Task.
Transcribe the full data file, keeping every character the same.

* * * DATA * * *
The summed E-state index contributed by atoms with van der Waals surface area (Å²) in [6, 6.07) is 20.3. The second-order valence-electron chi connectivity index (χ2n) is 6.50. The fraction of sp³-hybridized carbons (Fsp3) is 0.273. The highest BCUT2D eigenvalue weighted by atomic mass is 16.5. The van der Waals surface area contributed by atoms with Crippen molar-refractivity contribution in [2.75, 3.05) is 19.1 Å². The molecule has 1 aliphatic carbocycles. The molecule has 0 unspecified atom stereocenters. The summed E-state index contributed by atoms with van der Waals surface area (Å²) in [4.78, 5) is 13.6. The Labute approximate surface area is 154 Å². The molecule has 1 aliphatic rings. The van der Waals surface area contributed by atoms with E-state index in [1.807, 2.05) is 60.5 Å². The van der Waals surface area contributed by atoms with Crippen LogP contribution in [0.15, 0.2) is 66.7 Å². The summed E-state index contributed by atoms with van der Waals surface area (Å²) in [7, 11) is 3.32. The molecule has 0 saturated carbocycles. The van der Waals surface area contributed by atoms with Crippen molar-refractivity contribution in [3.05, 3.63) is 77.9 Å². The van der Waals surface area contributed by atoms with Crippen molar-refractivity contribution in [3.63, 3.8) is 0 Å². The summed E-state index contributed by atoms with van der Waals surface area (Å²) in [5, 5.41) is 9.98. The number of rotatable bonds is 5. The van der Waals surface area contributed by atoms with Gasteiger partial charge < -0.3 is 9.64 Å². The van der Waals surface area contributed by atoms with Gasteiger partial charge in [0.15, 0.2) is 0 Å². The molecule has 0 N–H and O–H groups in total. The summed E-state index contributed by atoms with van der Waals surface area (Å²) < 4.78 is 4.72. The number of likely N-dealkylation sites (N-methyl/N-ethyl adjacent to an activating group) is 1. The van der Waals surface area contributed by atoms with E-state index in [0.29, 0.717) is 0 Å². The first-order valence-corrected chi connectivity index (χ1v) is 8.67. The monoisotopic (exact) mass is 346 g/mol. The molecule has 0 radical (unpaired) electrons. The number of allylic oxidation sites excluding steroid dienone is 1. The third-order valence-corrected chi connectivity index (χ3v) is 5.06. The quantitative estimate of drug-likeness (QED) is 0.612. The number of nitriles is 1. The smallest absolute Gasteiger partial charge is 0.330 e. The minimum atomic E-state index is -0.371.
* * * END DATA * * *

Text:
The summed E-state index contributed by atoms with van der Waals surface area (Å²) in [6, 6.07) is 20.3. The second-order valence-electron chi connectivity index (χ2n) is 6.50. The fraction of sp³-hybridized carbons (Fsp3) is 0.273. The highest BCUT2D eigenvalue weighted by atomic mass is 16.5. The van der Waals surface area contributed by atoms with Crippen molar-refractivity contribution in [2.75, 3.05) is 19.1 Å². The molecule has 1 aliphatic carbocycles. The molecule has 0 unspecified atom stereocenters. The summed E-state index contributed by atoms with van der Waals surface area (Å²) in [4.78, 5) is 13.6. The Labute approximate surface area is 154 Å². The molecule has 1 aliphatic rings. The van der Waals surface area contributed by atoms with E-state index in [1.807, 2.05) is 60.5 Å². The van der Waals surface area contributed by atoms with Crippen LogP contribution in [0.15, 0.2) is 66.7 Å². The summed E-state index contributed by atoms with van der Waals surface area (Å²) in [7, 11) is 3.32. The molecule has 0 saturated carbocycles. The van der Waals surface area contributed by atoms with Crippen molar-refractivity contribution in [3.05, 3.63) is 77.9 Å². The van der Waals surface area contributed by atoms with Crippen molar-refractivity contribution in [3.63, 3.8) is 0 Å². The summed E-state index contributed by atoms with van der Waals surface area (Å²) in [5, 5.41) is 9.98. The number of rotatable bonds is 5. The van der Waals surface area contributed by atoms with Gasteiger partial charge < -0.3 is 9.64 Å². The van der Waals surface area contributed by atoms with Gasteiger partial charge in [0.15, 0.2) is 0 Å². The molecule has 0 N–H and O–H groups in total. The summed E-state index contributed by atoms with van der Waals surface area (Å²) < 4.78 is 4.72. The number of likely N-dealkylation sites (N-methyl/N-ethyl adjacent to an activating group) is 1. The van der Waals surface area contributed by atoms with E-state index in [0.29, 0.717) is 0 Å². The first-order valence-corrected chi connectivity index (χ1v) is 8.67. The monoisotopic (exact) mass is 346 g/mol. The molecule has 0 radical (unpaired) electrons. The number of allylic oxidation sites excluding steroid dienone is 1. The third-order valence-corrected chi connectivity index (χ3v) is 5.06. The quantitative estimate of drug-likeness (QED) is 0.612. The number of nitriles is 1. The smallest absolute Gasteiger partial charge is 0.330 e. The minimum atomic E-state index is -0.371.